The Trump administration is hoping a proposed border adjustment tax (BAT) will help towards lowering the U.S. corporate tax rate and ease the U.S. trade deficit, but opponents say the tax—which could impose de facto import tariffs up to 20 percent—is in violation of the World Trade Organization’s rules.
Under the proposed BAT, companies could no longer take a tax deduction for costs associated with imported goods or inputs, while export revenue would be exempt from corporate income tax calculations.
The goal is to boost U.S. manufacturing. However, a recently formed coalition of businesses and trade associations, called Americans for Affordable Products, claims the BAT would “significantly hurt” American consumers and employers by raising the cost of everyday products like food, gas and clothing by up to 20 percent, while a large U.S. company could avoid paying corporate taxes “simply because it exports products.”
Many international trade lawyers are doubtful the proposed BAT would comply with the WTO’s rules.
“It would be plainly WTO-inconsistent,” said Philippe De Baere, co-managing partner at Van Bael & Bellis. “It has manifest violations which could even justify the use of the expedited procedure for dispute settlement in the WTO.”
According to a CNBC report, other lawyers said the “destination-based cash flow tax” would fail WTO rules on more than one legal basis. In fact, “So serious were the breaches that any challenges might be handled under WTO mechanisms that allow legal processes, which normally take years, to be short-cut,” the report explained.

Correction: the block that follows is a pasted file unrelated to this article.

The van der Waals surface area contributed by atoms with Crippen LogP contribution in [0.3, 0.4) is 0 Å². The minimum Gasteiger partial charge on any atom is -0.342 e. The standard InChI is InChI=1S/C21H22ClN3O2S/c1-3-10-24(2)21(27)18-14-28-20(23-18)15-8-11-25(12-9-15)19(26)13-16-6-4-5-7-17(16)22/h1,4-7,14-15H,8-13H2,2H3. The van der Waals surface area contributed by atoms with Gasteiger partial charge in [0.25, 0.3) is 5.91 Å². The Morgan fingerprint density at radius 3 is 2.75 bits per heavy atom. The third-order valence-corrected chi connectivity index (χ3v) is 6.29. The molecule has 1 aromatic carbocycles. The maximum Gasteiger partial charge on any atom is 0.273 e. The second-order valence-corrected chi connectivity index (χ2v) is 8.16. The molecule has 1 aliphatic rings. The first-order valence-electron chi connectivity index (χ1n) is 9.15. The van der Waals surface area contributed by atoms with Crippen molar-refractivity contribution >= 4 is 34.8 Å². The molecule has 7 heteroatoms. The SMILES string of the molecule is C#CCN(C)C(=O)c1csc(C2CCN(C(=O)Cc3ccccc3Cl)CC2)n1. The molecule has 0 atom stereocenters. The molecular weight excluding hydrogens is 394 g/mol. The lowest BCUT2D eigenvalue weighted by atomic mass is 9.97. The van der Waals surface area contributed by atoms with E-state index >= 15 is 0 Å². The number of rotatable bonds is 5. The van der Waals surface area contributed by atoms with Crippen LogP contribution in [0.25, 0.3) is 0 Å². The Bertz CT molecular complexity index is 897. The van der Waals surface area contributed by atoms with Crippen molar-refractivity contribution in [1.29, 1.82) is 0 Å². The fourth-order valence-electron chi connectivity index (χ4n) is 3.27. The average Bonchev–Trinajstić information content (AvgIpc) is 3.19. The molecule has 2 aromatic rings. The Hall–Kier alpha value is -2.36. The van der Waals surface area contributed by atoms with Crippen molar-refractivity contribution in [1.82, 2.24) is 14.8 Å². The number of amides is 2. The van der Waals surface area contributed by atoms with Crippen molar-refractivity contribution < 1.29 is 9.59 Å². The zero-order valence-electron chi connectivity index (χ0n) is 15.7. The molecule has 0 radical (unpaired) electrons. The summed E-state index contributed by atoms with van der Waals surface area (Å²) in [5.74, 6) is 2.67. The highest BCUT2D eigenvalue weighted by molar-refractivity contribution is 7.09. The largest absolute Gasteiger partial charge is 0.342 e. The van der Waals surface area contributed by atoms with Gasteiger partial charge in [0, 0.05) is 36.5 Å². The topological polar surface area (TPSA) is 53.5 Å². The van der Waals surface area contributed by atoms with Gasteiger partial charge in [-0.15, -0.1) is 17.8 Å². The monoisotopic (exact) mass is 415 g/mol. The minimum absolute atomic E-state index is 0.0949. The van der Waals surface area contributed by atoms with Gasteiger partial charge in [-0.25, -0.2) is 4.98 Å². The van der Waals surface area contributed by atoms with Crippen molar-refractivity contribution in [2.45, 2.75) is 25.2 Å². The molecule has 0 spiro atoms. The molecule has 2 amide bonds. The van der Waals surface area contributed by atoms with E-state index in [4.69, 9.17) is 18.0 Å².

Republican Kevin Brady, chairman of the House Ways and Means Committee, dismissed concerns about the legality of the BAT, stating that there were “1,000 different opinions on whether this is WTO compliant,” and that he was confident it did comply with WTO rules.
Either way, legal experts say if the BAT was challenged at the WTO it would rank as the biggest dispute the global trade body has ever considered, since it could potentially involve all products imported into the U.S. and all exports as well.
The Americans for Affordable Products coalition said that while it supports tax reform aimed at lowering the corporate tax rate, the BAT would cost U.S. consumers at least $1 trillion over the next 10 years and could force many retailers to “downsize or close their doors altogether,” in turn impacting millions of other jobs in logistics, technology and manufacturing.
In addition, the coalition warns that U.S. trade partners could impose a slew of retaliatory duties on U.S. exports. China’s massive state-owned enterprises could easily adopt a “Buy No America” policy, for instance, while Mexico has previously levied retaliatory tariffs on U.S. goods over a NAFTA dispute involving cross-border access for commercial trucks.
Meanwhile, the chief economist with Belgium’s Federation of Enterprises said that if European companies started to lose U.S. contracts and shed jobs as a result, Europe could also take action.
“The political pressure would be really strong to go for an all-out trade war. It’s a bizarre idea, to be involved in a trade war with Europe’s closest ally, but political pressure would grow,” he said.
So, who’s for the BAT?
On Feb. 13, the American Made Coalition released a partial list of companies that support the border adjustment tax (BAT). The export-heavy companies charge the BAT is “essential to leveling the playing field for American-made goods and services and encouraging American jobs, investment and manufacturing.” Some of the biggest names in the coalition are:
- Blue Diamond Growers
- The Boeing Company
- Caterpillar Inc.
- Cook Medical
- The Dow Chemical Company
- Eli Lilly and Company
- Johnson & Johnson
- McIlhenny Company
- Merck & Co., Inc.
- Raytheon Company
- S&P Global
- United Technologies Corporation
- Varian Medical Systems